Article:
Je suis maître de conférences en neurosciences computationnelles et théoriques dans l'équipe Audition du département d'études cognitives de l'Ecole Normale Supérieure de Paris, et membre de l'Institut Universitaire de France. Je m'intéresse à la modélisation neuronale de la perception, en particulier de l'audition. Mes travaux sont principalement financés par l'European Research Council.
I am an associate professor in theoretical and computational neuroscience in the hearing lab at Ecole Normale Supérieure in Paris, and a member of Institut Universitaire de France. My main interest is neural modeling of perception, in particular of the auditory system. My work is primarily funded by the European Research Council.
Please don't hesitate to contact me if you are interested in working in my group. I am also an editor for the Springer Series in Computational Neuroscience: contact me if you would like to write a book.
The goal of my research is to understand the neural basis of perception, in particular auditory perception, by developing theoretical and computational neural models. The theories are tested with psychophysical and physiological experiments. They are also tested computationally, by evaluating the performance of the models in complex sensory tasks. There are two specificities in my approach.
1) The ecological approach. This means two things: 1) we study functional models, that address a specific ecological task (e.g. locating a sound source from real acoustical signals), as opposed to models aimed at reproducing a specific set of experiments; 2) we investigate how neurons extract the invariant structure of sensory signals (e.g. periodicity in pitch perception), as opposed to recognizing patterns. Most computational neuroscience and machine learning has been following the idea that the function of a sensory system is to recognize patterns (for example patterns of pixels). Instead, we try to understand how a sensory system can identify laws that govern sensory or sensorimotor signals. This is related to Gibson's ecological theory and to O'Regan's sensorimotor theory of perception. To give a simple example, consider the sound wave produced by a musical instrument (e.g. a piano), which could look like this:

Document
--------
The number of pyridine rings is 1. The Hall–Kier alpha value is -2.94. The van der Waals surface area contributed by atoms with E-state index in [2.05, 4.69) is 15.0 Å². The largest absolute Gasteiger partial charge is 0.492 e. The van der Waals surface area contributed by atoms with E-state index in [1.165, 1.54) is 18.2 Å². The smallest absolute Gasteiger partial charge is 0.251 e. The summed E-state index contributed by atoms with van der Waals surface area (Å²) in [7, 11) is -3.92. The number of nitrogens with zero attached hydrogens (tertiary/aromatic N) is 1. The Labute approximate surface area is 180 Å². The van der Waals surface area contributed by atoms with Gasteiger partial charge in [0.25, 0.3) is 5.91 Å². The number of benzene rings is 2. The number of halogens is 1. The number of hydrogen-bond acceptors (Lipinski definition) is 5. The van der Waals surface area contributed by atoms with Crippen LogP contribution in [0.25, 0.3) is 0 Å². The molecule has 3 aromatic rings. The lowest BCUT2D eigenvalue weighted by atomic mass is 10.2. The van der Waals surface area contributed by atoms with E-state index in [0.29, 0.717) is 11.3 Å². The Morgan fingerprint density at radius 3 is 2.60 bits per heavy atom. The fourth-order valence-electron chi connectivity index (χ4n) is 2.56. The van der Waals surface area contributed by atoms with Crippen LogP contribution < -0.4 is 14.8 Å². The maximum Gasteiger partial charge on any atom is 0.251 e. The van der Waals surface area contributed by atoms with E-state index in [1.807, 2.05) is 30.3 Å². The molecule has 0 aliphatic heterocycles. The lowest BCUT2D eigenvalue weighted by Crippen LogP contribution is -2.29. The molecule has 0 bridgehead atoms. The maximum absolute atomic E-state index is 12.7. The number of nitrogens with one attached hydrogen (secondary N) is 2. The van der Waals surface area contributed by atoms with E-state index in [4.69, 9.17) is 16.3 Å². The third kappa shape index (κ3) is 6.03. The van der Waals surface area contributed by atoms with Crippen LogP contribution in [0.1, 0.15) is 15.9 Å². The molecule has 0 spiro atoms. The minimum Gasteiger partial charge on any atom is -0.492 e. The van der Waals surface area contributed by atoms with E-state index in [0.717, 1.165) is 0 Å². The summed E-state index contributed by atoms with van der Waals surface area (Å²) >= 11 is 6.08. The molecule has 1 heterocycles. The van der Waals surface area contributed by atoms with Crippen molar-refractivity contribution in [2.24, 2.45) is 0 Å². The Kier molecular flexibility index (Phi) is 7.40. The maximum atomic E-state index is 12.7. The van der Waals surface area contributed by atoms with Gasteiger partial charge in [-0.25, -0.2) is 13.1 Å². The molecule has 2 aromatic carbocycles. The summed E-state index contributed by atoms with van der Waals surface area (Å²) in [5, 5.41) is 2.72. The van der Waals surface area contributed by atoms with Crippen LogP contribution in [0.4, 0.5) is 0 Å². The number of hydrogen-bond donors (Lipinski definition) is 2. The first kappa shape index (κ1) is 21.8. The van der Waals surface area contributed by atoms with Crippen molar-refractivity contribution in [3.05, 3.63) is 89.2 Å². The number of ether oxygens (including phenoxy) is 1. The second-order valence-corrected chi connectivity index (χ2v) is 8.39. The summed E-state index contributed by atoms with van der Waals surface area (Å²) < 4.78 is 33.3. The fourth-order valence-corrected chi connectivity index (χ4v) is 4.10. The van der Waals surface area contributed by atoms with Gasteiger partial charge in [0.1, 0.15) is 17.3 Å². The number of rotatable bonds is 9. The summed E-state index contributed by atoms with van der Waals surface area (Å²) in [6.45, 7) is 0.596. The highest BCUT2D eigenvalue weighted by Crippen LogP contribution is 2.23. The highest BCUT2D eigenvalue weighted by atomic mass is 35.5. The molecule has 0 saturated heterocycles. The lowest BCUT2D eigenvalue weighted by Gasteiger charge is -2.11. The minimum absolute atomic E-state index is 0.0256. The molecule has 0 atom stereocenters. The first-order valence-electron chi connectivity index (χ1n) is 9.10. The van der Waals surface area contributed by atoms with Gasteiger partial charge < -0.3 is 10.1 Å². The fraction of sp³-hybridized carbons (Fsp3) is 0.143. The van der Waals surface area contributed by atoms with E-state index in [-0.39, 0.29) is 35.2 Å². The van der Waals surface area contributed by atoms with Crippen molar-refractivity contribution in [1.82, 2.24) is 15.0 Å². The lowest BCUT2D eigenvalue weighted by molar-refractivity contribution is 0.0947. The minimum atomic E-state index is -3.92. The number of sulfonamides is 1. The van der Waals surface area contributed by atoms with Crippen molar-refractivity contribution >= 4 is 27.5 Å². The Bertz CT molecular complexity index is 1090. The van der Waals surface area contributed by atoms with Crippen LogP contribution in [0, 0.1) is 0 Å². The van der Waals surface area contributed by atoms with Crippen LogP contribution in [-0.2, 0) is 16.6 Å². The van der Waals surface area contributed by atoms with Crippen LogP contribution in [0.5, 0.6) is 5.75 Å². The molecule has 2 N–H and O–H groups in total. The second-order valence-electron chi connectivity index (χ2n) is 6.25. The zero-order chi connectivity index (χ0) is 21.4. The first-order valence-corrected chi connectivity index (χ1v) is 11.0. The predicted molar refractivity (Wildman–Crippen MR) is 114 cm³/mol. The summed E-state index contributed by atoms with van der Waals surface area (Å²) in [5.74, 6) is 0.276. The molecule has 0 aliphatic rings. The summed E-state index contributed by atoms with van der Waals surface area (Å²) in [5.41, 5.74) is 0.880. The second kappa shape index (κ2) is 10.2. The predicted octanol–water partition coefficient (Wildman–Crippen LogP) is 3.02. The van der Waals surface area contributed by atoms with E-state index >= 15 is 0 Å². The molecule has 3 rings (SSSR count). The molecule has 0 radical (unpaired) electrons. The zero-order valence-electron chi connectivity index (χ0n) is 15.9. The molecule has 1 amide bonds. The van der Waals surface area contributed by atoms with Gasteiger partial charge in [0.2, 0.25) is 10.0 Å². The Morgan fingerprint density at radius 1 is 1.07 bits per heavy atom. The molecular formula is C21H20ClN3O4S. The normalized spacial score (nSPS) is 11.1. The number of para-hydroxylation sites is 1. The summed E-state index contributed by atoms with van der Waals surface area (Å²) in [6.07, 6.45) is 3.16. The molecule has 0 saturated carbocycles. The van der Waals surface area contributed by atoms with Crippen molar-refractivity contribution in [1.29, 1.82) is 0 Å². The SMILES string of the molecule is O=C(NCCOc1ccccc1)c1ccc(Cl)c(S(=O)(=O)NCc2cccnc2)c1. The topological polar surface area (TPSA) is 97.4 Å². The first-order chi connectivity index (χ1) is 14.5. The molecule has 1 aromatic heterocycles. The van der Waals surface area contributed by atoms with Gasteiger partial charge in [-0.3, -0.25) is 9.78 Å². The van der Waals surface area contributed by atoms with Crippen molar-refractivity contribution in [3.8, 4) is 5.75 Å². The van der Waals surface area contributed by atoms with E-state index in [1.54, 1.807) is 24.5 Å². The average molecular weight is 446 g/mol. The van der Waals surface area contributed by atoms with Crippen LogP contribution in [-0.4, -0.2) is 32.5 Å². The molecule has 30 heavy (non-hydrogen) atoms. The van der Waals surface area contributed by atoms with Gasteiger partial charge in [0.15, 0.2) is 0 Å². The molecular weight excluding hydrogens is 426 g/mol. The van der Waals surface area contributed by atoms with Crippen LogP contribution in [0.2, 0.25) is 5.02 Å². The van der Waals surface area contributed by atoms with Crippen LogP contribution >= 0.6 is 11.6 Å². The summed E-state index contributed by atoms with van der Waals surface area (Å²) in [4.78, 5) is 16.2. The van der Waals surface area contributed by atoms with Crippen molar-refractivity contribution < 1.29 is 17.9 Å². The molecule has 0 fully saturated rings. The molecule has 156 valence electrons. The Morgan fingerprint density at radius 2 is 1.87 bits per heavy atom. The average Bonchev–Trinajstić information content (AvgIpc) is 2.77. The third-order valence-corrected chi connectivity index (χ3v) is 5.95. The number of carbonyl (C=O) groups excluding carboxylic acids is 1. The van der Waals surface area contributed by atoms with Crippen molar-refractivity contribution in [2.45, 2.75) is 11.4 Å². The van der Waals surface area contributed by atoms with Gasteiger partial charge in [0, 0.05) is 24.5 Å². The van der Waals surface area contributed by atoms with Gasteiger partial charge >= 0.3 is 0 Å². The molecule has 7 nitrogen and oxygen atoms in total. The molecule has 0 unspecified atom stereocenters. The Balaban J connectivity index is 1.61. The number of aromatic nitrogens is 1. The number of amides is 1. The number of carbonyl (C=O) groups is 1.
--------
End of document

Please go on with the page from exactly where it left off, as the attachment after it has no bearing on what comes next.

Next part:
There are two ways to describe this sound wave. One way is to see it as a temporal pattern (time-varying amplitude) or a spectral pattern (a sum of sine waves with specific frequencies). Another way is to observe that the wave follows a particular law: it is periodic, with a particular period. This is a more interesting description, because sounds with the same pitch (same musical note) follow the same law but may have different spectra. It is also computationally more powerful.
Yet this view has not been much developed in theoretical neuroscience, which is what I am trying to do. The first task is to understand the structure of sensory signals in an ecological environment, the second task is to understand how this structure can be detected by neurons.
2) The spike-based point of view. Neurons communicate primarily with spikes, which are discrete events, but most computational neuroscience deals with spike rates, which are continuous variables. I am interested in understanding neural computation at the spike level. Some of this is described in my Habilitation thesis, written in 2009: "Spike-based models of neural computation".
The ecological approach and the spike-based point of view are related by the idea that in a diverse population of neurons, synchrony patterns reflect the similarity structure of sensory signals (1), and synchrony can be detected by coincidence detection (2). I am developing these ideas mainly in the auditory system (3). To simulate these models, I have developed the Brian simulator (4), with Dan Goodman. I am also developing experimental techniques to test these theories (5).